R-ICE and S.C.Ts

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I originally put this question into the wrong  Community group! Thanks Highlander for pointing out my mistake. I'm about to go into hospital to start my R-ICE treatments at Frimley Park Hospital before  beginning my Stem Cell Transplant cycles at The Churchill Hospital in Oxford. Can anybody who has had experience of  the R-ICE  treatment and the whole transplant experience be willing to give me any advice as to how and what I might expect to experience.

 Many thanks


  • Hi again  and well done getting your post up in this group and sorry for not getting back to you sooner - just getting out the other side of covid (tested positive on Friday)

    R-ICE is being used to open that door to allow you to go into Stem Cell Transplant (SCT).

    I had a different salvage treatment mainly due to my type of NHL but you need to expect this to be slightly stronger than you have had before to achieve that window of remission.

    Do you know if you are having your own cells harvested  (Auto SCT) or cells from a donor (Allo SCT)?

    I had 2 Allo SCTs and you can see my story through the link at the bottom...... the journeys were very different.

    Alway around to chat and answer questions.

    This is my simple’ guide to a Stem Cell Transplant.

    For an Auto SCT (using your own Stem Cells) the patient will have to be in a window of remission so that their Stem Cells can be harvested this often requires what is often called salvage treatment.... basically some chemo that can often be strong but is designed to achieve the goal.

    The patient will most likely have a week of injections to make the bone marrow work overtime to produce lots of Stem Cells.

    To harvest the Stem Cells a line is put into their arm. Its sort of like giving blood - the blood runs into a very clever machine that brrrrs the blood round and picks out what are called undifferentiated cells (these Stem Cells have not been given a job by the bone-marrow so this is before they turn into Red or White blood cells etc) and the blood returns through the line back into the blood stream.

    The machine can pick out millions of stem cells over a 4-5 hours process. The harvest is on the whole painless and once harvested the Stem Cells are frozen.

    Those having an Allo (donor) SCT the harvest process is done by their donor with out the chemo as their Stem Cells are cancer free.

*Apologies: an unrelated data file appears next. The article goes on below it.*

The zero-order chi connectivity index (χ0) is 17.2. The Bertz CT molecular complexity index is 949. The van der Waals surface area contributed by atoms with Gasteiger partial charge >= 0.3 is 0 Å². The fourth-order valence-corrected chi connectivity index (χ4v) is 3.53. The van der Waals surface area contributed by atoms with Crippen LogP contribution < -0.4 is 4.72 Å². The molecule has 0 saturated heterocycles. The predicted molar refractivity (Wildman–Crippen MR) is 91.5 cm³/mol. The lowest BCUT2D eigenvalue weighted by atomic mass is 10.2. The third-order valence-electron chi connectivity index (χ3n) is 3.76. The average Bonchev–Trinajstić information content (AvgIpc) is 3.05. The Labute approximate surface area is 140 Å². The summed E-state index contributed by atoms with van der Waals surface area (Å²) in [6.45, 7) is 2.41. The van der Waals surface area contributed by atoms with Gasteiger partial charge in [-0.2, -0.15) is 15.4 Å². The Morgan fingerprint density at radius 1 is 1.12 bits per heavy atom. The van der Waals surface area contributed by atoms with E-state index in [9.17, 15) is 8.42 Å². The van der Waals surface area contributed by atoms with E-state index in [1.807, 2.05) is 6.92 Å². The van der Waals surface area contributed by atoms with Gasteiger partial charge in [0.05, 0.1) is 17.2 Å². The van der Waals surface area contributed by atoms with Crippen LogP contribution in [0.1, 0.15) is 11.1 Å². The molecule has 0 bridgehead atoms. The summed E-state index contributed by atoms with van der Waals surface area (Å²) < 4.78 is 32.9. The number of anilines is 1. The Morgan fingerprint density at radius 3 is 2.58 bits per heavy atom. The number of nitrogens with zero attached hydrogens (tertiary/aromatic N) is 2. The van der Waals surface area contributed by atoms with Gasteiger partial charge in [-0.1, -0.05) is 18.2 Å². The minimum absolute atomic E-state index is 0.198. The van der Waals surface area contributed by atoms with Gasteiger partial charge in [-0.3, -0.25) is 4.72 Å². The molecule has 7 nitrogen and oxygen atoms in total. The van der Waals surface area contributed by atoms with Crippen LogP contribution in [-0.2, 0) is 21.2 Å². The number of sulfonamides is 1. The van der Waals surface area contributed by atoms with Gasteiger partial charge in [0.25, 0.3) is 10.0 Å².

Leading up to the actual SCT the patient will have to have treatments to get to a stage where the SCT can proceed.

    So 7ish days leading up to the SCT day he/she will have to go through what is called Conditioning, its a method of taking down the bodies Immune System completely.

    This is normally done again using some very strong chemotherapy and for some like myself, Radiotherapy..... but I had an Allo SCT.

    Once the Immune System is taken down they give the harvested Stem Cells just like getting a blood transfusion usually through a Central Line.

    The Stem Cells then go to the Job Centre in the Bonemarrow and ask for a job. This is the point where they become differentiated cells like Red and White blood cells and the all ’New You’ starts to grow as the body starts to reboot the Immune System and over time the blood counts come back up.

    It's all very clever, very science fiction but all very do-able.

    Each SCT Unit will do their own thing but for an Auto SCT some of the conditioning can be done as an out-patient then when the patient is get closer to get the cells this is done in a dedicated SCT unit.

    Its a very clean environment (Ward) in a hospital, the patient may even get their own on-suite room. The time in the unit will be different for everyone but expect at least a few weeks - but the medical team will keep the patient well informed.

    Remember the patient does not have an immune system to fight bugs during this time so safety first, but SCT teams are very good at keeping everything under control until new immune system kicks back in. The patient will be an in-patient for some of the time but this all depends on how fast the ’New You’ starts to grow. The average is about 4-6 weeks in the unit but can be quicker.

    Once the patient gets discharged they do need to be very carful during the weeks following the SCT as the new Immune System is still growing so care with coming in contact with infectious environments but their team will give lots of guidelines.

    Expect weekly appointments for bloods etc as they will want to keep a close eye on the patient.

    I would also say that the fatigue following a SCT is much higher than going through regular chemo but that could just be me, going off food and some mouth issues do come along but these SCT teams will help as they have seen it all before.

    I always say that you can’t do anything to control the actual medical treatments but you can make a difference to how you get through your journey, but we can help you get though this.

    Self (autologous) stem cell transplants

    Donor (allogeneic) stem cell transplants

    Having a stem cell transplant

    Top tips for stem cell transplants

    Mike (Thehighlander)

    It always seems impossible until its done - Nelson Mandela

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